“Berge Versetzen / Moving Mountains”
– DAY 2 –
Vanessa A. Opoku, PARA Collective
As an artist, she is concerned with history, technology, and marginalised narratives. In her artistic practice, she reflects on how to connect art, science, and technology in order to change our perception of our surroundings. Her preferred media is 3D graphics, animation, sculpture, photogrammetry, sound, and AI. She is part of the artistic collective PARA: their interdisciplinary and site-specific installations and performances address chronopolitics, future heritage, and speculative emotions.
She lives and works in Berlin, she is currently pursuing a Master’s degree with Tina Bara at the Hochschule für Grafik und Buchkunst (HGB) Leipzig. She is a winner of „gute aussichten // new german photography 2021/2022“. Her work was exhibited at Église Palermo, Grassi Museum Leipzig, Künstlerhaus Dortmund, Halle 14 Leipzig, and Mutable Studio Los Angeles, with solo shows at Synnika Frankfurt and Times Museum’s Huangbian Station Contemporary Art Research Center (HBS) in Guangzhou, China.
About the work:
“Berge Versetzen aims at restituting the summit stone of Mount Kilimanjaro, which colonial geographer Hans Meyer took from the highest mountain range of the African continent to Germany in 1889. For this purpose, the artist group PARA invites the public to purchase replicas of the mountain peak, which will be produced at the GRASSI Museum für Völkerkunde in Leipzig and sold as part of this crowdfunding campaign.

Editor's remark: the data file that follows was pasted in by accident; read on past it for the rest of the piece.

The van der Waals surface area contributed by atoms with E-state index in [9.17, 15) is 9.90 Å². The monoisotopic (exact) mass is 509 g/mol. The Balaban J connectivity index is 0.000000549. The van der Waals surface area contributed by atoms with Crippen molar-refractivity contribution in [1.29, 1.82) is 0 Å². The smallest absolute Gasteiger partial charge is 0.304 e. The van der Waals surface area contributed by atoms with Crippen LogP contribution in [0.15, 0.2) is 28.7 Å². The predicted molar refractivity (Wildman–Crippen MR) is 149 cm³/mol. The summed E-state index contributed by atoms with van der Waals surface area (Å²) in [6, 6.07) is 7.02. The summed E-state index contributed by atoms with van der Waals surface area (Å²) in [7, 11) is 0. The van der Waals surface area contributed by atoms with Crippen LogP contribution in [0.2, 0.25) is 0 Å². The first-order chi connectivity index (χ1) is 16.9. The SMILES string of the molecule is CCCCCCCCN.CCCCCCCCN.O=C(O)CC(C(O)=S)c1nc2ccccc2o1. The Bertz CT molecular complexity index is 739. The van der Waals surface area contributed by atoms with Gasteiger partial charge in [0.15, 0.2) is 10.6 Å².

In 1889, Leipzig colonial geographer Hans Meyer undertook an expedition to the Kilimanjaro-massif in present-day Tanzania, which was then part of the German East Africa colony. During the trip, Meyer removed the top of the highest African mountain and renamed it Kaiser-Wilhelm-Spitze (‘Kaiser Wilhelm Peak’). The summit stone was sawn into two parts. Meyer gifted one half to the German Emperor Wilhelm II, who had it mounted in the New Palace (Neues Palais) in Potsdam. These days, it is considered lost. Meyer’s inheritors sold the other half to an Austrian antiquarian.
„Berge Versetzen“ is a collaboration of the Tansanian artists Rehema Chachage and Valerie Asiimwe Amani with PARA: they approach the stone from two perspectives. Chachage and Amani reflect on the echo of emptiness, the colonial exploitation caused. Their work evolves from the experience of the gap, due to the missing piece. PARA questions the ownership of the other, remaining half of the stone.
With a view to returning the summit stone, PARA, in its exhibition Berge Versetzen, invites the public to strip away the building fabric of the GRASSI Museum through performative acts and to produce replicas of the stone using the material obtained. These can be purchased at the exhibition and on this website. The proceeds of the sold replicas will help repurchase the actual summit stone from the antiquarian’s inventory at cost price. The ethnographic museum housing the looted objects of colonised societies will thus become the raw material for the restitution.”